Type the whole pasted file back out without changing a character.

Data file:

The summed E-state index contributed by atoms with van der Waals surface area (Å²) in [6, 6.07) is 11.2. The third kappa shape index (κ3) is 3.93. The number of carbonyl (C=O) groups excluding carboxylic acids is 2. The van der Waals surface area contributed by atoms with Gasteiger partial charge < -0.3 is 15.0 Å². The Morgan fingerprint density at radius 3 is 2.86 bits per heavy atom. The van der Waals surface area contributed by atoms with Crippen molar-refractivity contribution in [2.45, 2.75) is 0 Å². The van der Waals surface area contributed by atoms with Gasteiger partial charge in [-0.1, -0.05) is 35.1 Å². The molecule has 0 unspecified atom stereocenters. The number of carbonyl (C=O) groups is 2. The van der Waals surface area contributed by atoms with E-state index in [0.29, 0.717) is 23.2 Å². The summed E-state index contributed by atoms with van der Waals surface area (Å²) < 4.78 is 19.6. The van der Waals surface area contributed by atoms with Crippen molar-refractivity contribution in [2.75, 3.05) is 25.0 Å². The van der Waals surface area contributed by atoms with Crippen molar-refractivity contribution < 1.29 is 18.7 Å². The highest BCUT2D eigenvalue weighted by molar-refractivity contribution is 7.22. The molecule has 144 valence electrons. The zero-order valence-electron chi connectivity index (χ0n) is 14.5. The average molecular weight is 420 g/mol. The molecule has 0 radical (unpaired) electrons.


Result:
The summed E-state index contributed by atoms with van der Waals surface area (Å²) in [6, 6.07) is 11.2. The third kappa shape index (κ3) is 3.93. The number of carbonyl (C=O) groups excluding carboxylic acids is 2. The van der Waals surface area contributed by atoms with Gasteiger partial charge < -0.3 is 15.0 Å². The Morgan fingerprint density at radius 3 is 2.86 bits per heavy atom. The van der Waals surface area contributed by atoms with Crippen molar-refractivity contribution in [2.45, 2.75) is 0 Å². The van der Waals surface area contributed by atoms with Gasteiger partial charge in [-0.1, -0.05) is 35.1 Å². The molecule has 0 unspecified atom stereocenters. The number of carbonyl (C=O) groups is 2. The van der Waals surface area contributed by atoms with E-state index in [0.29, 0.717) is 23.2 Å². The summed E-state index contributed by atoms with van der Waals surface area (Å²) < 4.78 is 19.6. The van der Waals surface area contributed by atoms with Crippen molar-refractivity contribution in [2.75, 3.05) is 25.0 Å². The van der Waals surface area contributed by atoms with Crippen molar-refractivity contribution < 1.29 is 18.7 Å². The highest BCUT2D eigenvalue weighted by molar-refractivity contribution is 7.22. The molecule has 144 valence electrons. The zero-order valence-electron chi connectivity index (χ0n) is 14.5. The average molecular weight is 420 g/mol. The molecule has 0 radical (unpaired) electrons.